- A.N. Other and NHSA Webmaster
- History - WW2
- RAN Ships
- None noted.
- June 2001 edition of the Naval Historical Review (all rights reserved)
Of the heavy ships only the heavy cruiser Prinz Eugen and the light cruisers Nurnberg and Leipzig remained afloat (the latter a virtual wreck after being accidentally rammed by Prinz Eugen off Gdynia October 1944). All these were in Danish ports when the war ended.
The burnt out wreck of the pocket Battleship Lutzow scuttled in shallow waters in Swinemunde harbour fell into the hands of the Russians. At Kiel, the British found the wreck of the pocket Battleship “Admiral Scheer”, which had capsized after being hit by five bombs during a six hundred bomber raid on the night of the 9th and the 10th of April, and the wreck of the heavy cruiser Admiral Hipper, painted in black and brick red camouflage so that their outlines would merge with the dockside buildings. She had settled on the bottom of the dock after being hit in the final Bomber Command raid over Germany on the 3rd of May. Out in Kiel Bay lay the desolate abandoned wreck of the light cruiser Emden which had been badly damaged during an air raid in April. British forces also took possession of the wreck of the light cruiser Koln lying on the bottom of the dock in Wilhelmshaven which had been heavily bombed on the 3rd of April.
Apart from Prinz Eugen, Nurmberg and Leipzig, only fifteen destroyers, eleven torpedo-boats, about two dozen minesweepers, and a few smaller craft were all that remained of the Kriegsmarine’s surface fleet. During the course of the war, the Germans had lost two battleships, two battlecruisers, three pocket battleships, two old dreadnought battleships of 1908 vintage, three heavy cruisers, four light cruisers, forty four destroyers, fifty-six torpedo-boats, seven armed merchant cruisers, twenty-three minelayers, one hundred and forty-six S-boats, one hundred and nineteen minesweepers, one hundred and sixty-three R-boats, twelve escort vessels, thirteen U-bootsjagelboote, sixty-four Sperrbrecher, thirty nine miscellaneous converted merchant auxiliaries, eight hundred and twenty-one patrol vessels and armed trawlers, whalers, drifters etc., some six hundred naval ferry barges and artillery barges and eight hundred and twenty-one U-boats. The Germans also lost most of their mercantile marine 2,035 ships grossing 3,675,655 tons.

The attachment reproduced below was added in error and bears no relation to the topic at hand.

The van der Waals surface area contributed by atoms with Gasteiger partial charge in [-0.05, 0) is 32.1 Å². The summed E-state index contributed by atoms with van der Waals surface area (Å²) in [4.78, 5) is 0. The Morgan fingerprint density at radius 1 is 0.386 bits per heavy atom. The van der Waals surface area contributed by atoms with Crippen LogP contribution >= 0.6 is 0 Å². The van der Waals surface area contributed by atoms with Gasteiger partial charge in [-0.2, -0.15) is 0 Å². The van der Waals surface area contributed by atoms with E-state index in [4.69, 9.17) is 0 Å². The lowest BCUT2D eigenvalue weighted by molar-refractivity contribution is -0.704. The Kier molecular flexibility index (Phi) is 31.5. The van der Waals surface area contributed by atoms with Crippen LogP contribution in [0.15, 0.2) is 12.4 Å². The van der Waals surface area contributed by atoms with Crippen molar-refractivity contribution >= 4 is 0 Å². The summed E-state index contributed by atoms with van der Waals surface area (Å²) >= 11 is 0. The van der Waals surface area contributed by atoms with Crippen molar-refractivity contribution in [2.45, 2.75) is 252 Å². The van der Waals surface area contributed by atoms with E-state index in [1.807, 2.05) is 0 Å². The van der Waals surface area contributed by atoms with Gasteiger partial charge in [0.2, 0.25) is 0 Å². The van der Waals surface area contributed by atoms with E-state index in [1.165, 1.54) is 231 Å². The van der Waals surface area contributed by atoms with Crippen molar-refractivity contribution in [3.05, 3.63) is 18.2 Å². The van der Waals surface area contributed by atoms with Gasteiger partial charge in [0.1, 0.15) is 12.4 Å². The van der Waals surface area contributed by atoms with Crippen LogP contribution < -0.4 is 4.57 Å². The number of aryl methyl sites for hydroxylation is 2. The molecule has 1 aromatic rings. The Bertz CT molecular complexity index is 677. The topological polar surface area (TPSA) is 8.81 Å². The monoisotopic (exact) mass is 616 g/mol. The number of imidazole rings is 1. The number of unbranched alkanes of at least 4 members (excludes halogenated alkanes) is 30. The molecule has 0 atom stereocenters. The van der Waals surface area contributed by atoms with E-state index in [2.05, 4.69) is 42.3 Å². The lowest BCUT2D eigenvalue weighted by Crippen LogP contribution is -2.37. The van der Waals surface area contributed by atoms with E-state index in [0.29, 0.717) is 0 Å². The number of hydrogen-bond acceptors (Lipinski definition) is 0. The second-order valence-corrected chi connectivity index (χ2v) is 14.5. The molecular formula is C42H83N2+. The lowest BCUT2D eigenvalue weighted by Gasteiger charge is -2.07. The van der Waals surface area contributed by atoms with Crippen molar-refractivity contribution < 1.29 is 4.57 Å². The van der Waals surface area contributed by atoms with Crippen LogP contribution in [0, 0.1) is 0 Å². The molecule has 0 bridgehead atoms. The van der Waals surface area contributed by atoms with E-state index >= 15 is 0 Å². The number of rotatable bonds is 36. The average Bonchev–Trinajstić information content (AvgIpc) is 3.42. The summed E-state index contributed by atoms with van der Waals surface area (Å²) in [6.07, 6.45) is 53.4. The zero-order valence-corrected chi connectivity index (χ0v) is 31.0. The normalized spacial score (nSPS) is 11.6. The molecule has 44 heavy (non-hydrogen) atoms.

The Allies lost 5,142 merchant ships grossing 21,543,026 tons in all theatres and from all causes, including action by Japanese and Italian forces. 69.23% of this huge total being accounted for by U boats (2,927 ships grossing 14,915,921 tons of which only 138 ships grossing 687,790 tons or 4.7% of the total were sunk during the final year of the war). In addition, U-boats accounted for 175 allied warships and auxiliaries (including 2 battleships, 3 aircraft carriers, 3 escort carriers, and 48 destroyers) totalling some 243,000 tons.
Apart from one despicable incident when Kapitanleutnant Eck commander of U35 machine gunned the survivors of the torpedoed Greek steamer Peieus on 13th of March 1944, the Kriegsmarine fought bravely and fairly, preserving discipline and morale in the face of impossible odds during the final year of the war, so that when the waters finally closed over the tortured ruins of the third Reich, the black, white and red swastika ensign of the Kriegsmarine was still bravely flying.